Qualcomm Thinkabit Lab Winter 2018 Newsletter
For Qualcomm Thinkabit Lab, 2017 was all about expansion.
For Qualcomm® Thinkabit Lab™, 2017 was all about expansion:
- Bringing science, technology, engineering and math (STEM) opportunities to students and educators in more communities across the U.S. Since launching the Thinkabit Lab Toolkit in May, more than 20 Inspired by Qualcomm Thinkabit Lab sites have opened in public schools, universities and libraries.
- Exposing students to more careers that require STEM skills. The Thinkabit Lab team worked with staff at the new sites to create career cards that are specific to businesses or industries in their communities, in addition to careers at a tech company such as Qualcomm.
- Incorporating new technologies into the Qualcomm® World of Work and engineering project activities. Students are now introduced to concepts related to the Internet of Things (IoT) during the World of Work activities and use what they learn to inform the inventions they create in the engineering space.
CUSTOMIZING THE QUALCOMM WORLD OF WORK EXPERIENCE
What do engineers, graphic designers, nurses, truck drivers and aircraft mechanics have in common? Their responsibilities — whether developing self-driving cars, designing a website, reading a patient’s medical chart, loading cargo onto a truck or making sure an airplane is safe to fly — require STEM knowledge.
Qualcomm World of Work exposes students to careers at a tech company such as Qualcomm. As the Thinkabit Lab program expands to schools, libraries, universities and businesses nationwide, the World of Work experience is evolving. At each site, students are learning to identify and connect their talents to careers in tech and other industries, such as agriculture and health care. They explore careers that are good fits for them and that support workforce development needs in their communities. Additionally, IoT concepts are being incorporated into both the World of Work and engineering activities in order to show every student what they can do with creativity, imagination and a STEM background.
COMPUTER SCIENCE BUG BITES STUDENTS IN DETROIT
Leaders in education and government gathered in November to celebrate the opening of a Thinkabit Lab cornerstone facility serving students and educators in Detroit, Michigan. A collaboration between Qualcomm and University of Michigan (U-M), the newest Thinkabit Lab is igniting a passion in students for engineering and exposing them to the critical skills necessary for the 21st century workforce. The space is located inside the Michigan Engineering Zone, an innovative makerspace within the U-M Detroit Center downtown. In its first year, the program will engage approximately 1,500 students from 20 schools in Thinkabit Lab’s signature QWOW career exploration activities and hands-on engineering projects. Ultimately, the Thinkabit Lab at U-M will serve 3,000 students annually. As part of their collaboration, Qualcomm and U-M will develop activities to inspire teachers to integrate more STEM lessons into their classrooms.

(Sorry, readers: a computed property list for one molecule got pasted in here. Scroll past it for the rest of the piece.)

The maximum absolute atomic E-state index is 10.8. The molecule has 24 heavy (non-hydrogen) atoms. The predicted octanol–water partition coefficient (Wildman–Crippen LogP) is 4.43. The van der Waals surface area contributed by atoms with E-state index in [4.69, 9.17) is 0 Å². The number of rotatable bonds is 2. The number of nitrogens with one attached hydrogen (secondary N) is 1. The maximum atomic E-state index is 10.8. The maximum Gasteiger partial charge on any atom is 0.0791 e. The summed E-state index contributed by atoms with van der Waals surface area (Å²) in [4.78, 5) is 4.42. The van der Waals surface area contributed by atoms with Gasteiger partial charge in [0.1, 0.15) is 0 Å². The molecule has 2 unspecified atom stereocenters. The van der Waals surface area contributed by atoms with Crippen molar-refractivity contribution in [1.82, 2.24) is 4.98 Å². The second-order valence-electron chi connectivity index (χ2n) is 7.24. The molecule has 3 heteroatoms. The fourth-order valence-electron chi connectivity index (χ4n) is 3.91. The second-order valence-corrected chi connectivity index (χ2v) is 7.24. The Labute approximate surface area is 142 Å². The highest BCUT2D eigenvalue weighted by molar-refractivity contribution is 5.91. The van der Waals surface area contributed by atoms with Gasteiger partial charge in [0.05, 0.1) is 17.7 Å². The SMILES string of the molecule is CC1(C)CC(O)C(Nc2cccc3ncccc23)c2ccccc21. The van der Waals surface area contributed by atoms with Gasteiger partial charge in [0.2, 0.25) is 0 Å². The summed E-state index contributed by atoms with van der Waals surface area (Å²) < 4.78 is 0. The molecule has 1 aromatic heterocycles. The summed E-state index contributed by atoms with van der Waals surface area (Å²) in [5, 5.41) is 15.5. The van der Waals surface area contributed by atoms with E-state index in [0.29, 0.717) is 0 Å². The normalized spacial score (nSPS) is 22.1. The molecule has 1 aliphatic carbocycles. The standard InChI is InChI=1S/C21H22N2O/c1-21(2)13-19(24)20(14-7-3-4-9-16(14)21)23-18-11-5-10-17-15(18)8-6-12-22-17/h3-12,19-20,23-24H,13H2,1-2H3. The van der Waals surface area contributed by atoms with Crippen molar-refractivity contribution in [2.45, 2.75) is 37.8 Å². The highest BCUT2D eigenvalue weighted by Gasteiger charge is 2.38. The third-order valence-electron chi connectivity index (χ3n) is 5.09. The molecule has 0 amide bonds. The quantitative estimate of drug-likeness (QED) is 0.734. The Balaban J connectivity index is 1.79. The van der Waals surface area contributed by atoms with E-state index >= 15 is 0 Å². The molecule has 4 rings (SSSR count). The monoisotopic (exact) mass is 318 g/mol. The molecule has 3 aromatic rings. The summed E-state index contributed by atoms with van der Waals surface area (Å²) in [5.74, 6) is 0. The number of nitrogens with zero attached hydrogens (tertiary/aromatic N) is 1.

FROM BOOKMOBILE TO STEMMOBILE
What can you do with an old bookmobile? One California library has proposed transforming theirs into a STEMmobile. It’s all part of The Innovation Station Project, a statewide STEM grant program initiated by the California State Library (CSL). The CSL is awarding up to $200,000 in grants to California libraries that create innovation labs similar to how Qualcomm, the City of Chula Vista and Chula Vista Elementary School District collaborated to create Innovation Station Inspired by Qualcomm Thinkabit Lab at the Chula Vista Public Library. The CSL recognizes the importance of developing STEM skillsets and sees the creation of these spaces as a way to enhance library sustainability and further position the library as a cornerstone of the community.